Gaps in Bay Area coverage
Though the Public Press team is looking to construct a local news organization that’s innovative in its business model, production, design, financing, management, technology and distribution, the raison detre of this exercise is to cover stories that traditionally have been ignored in the press. This is the fun part: pushing the boundaries of what professional journalists have considered “news.”
What topics are left by the wayside? They include stories that lack a special appeal to so-called quality readers -- the wealthy elite sought by high-end advertisers. (Your suggestions are more than welcome; please leave some ideas in the “comments” section at the bottom of this post.) Some initial thoughts on what would be important for the rest of us to read more of:
- Poverty and segregation
- Diversity and immigration
- Education (primary, secondary and higher)
- Business from an average consumer’s point of view
- Media criticism
- Public transportation
- The rental housing market
- Public health
- Political substance (as opposed to the electoral horserace)
- Criminal justice and prisons (as opposed to individual crimes)
- Grassroots arts and culture production
- State politics and public policy
This last point was the subject of an insightful report last fall from the California Media Project (since renamed the California Media Collaborative) by its founder, Louis Freedberg. The report, “ Covering California: Perspectives on Media Coverage of California,” surveyed nearly 70 community and civic leaders, revealing a deep dissatisfaction with the quality and quantity of news available to the public about statewide public-policy concerns.
Of the report’s 14 conclusion and recommendations, No. 3 in particular attracted our attention: “Many respondents felt several important California issues have been under-reported or poorly reported, from complex issues such as the state budget, health care reform, and the state’s cultural and ethnic diversity, to more specific stories such as the impact of the January 2007 freeze on rural California.”
Freedberg quotes civic leaders complaining that no news outlet in the state has adequately covered African American issues; local changes in the enforcement of immigration laws; or education challenges such as teacher assignments, curriculum and year-round scheduling, which arise before a district takes the dramatic step of shutting down an underperforming school. Also lacking are coverage of California’s growing water shortage, trade-offs between taxes and government services, and “down-ballot” electoral races.
The question of under-reported topic areas draws comparisons with all manner of politically motivated media critics, from Fairness and Accuracy In Reporting on the left to Accuracy In Media on the right. We get asked frequently, “Will the Public Press be advocacy journalism?”
The short answer is: No.
The slightly longer answer is: Most journalists these days will tell you that it’s hubris to suggest that there is such as thing as “objective” journalism. We all assume, for instance, that democracy is a virtue, politicians should not lie and it’s wrong for a company to market unsafe products. All these biases could be called “pro-public.”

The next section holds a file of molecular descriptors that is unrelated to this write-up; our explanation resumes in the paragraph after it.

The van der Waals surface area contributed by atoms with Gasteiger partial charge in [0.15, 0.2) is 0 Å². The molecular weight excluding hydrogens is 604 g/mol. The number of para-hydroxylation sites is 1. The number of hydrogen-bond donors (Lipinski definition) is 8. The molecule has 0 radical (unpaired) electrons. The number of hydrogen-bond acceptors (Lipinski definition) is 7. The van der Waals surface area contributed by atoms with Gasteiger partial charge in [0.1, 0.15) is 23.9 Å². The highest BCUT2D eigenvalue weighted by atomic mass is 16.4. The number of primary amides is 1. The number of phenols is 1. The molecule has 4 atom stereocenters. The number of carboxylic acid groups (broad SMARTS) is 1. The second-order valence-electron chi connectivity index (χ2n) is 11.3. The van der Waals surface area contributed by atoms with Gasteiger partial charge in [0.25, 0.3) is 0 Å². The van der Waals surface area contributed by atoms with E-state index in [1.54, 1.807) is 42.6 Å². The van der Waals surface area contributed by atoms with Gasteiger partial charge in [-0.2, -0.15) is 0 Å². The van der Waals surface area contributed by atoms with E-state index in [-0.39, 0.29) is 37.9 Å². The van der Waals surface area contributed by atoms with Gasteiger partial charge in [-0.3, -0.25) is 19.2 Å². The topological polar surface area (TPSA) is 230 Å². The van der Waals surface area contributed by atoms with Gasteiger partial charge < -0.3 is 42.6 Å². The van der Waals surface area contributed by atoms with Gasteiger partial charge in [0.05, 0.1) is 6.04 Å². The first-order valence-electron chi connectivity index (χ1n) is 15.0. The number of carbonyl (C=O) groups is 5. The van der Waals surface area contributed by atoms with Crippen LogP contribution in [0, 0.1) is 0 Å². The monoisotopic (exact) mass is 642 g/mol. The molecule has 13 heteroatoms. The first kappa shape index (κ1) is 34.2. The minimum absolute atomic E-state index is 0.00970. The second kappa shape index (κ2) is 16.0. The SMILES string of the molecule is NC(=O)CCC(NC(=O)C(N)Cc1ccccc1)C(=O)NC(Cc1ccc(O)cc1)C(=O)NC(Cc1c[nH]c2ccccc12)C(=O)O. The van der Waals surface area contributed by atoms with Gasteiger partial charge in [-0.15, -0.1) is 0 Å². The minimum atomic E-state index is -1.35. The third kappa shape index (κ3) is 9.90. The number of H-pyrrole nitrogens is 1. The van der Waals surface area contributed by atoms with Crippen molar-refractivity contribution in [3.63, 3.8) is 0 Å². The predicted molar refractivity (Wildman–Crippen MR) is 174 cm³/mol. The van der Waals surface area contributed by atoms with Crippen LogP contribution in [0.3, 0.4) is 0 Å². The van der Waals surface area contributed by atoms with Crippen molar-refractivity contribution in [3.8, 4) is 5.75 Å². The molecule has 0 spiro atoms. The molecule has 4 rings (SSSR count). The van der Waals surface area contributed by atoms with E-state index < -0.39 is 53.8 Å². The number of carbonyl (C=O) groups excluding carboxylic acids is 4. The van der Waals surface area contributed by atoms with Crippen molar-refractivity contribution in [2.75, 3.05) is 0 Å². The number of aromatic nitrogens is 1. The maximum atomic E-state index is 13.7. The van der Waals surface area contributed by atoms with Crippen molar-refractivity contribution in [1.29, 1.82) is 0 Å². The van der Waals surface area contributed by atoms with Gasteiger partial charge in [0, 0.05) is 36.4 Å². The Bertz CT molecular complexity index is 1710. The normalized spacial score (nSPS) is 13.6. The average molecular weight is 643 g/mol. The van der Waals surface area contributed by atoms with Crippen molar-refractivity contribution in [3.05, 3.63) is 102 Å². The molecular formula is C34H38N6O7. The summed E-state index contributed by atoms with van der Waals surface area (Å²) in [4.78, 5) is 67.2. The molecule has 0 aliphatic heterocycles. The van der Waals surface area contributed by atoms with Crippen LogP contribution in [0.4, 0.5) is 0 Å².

But pro-public as opposed to what? A few years ago New Yorker media critic Ken Auletta tackled this question in a talk accompanying his 2003 book, “Backstory: Inside the Business of News.” “I think the dominant bias is a market bias,” Auletta said. “It’s a bias for conflict. It’s a bias for ‘gotcha.’ It’s a bias for process, polling stories. It’s a bias for ratings and circulation. And it’s a bias that flows naturally from the business entities that own these institutions.”
Since our first meeting on Nov. 20, the Public Press team has debated the ideal editorial tone for a public-trust startup newsroom. What’s the voice of a noncommercial daily news provider? The consensus, even from those who currently practice advocacy journalism was a “pro-public” bias.
This phrase, not coincidentally, echoes the name of the organization that Herb and Marion Sandler established with their seed grant of $10 million to ProPublica, a startup investigative reporting unit in New York that plans to give away stories to the commercial press that their owners might not initially consider worth funding. Paul Steiger, the project’s founding editor, has charged his team of 24 investigative reporters with pursuing journalism “that shines a light on exploitation of the weak by the strong and on the failures of those with power to vindicate the trust placed in them.”
Pro-public is also traditionally the bias of public broadcasters, such as NPR, PBS and the hundreds of member stations that exchange news stories with those networks. It’s the founding bias behind Consumer Reports Magazine, whose mission is “to work for a fair, just, and safe marketplace for all consumers and to empower consumers to protect themselves.”
Our aim at the Public Press is to bolster the practice of this pro-public bias by expanding the definition of “public media” to include journalism traditionally dominated by privately owned daily newspaper companies. These private owners have served journalism brilliantly for more than a century, but collectively have shown an inability to weather the recent downturn in print advertising and readership precipitated by new technology.
That is why we’re also keen on working with the California Media Collaborative to developing point No. 7: “New business models will be needed to sustain print coverage, including support from the philanthropic sector.”
Help the Public Press benefit from a class-action settlement with manufacturers of LCD screens. Two minutes of your time could be worth more than $50 to us!
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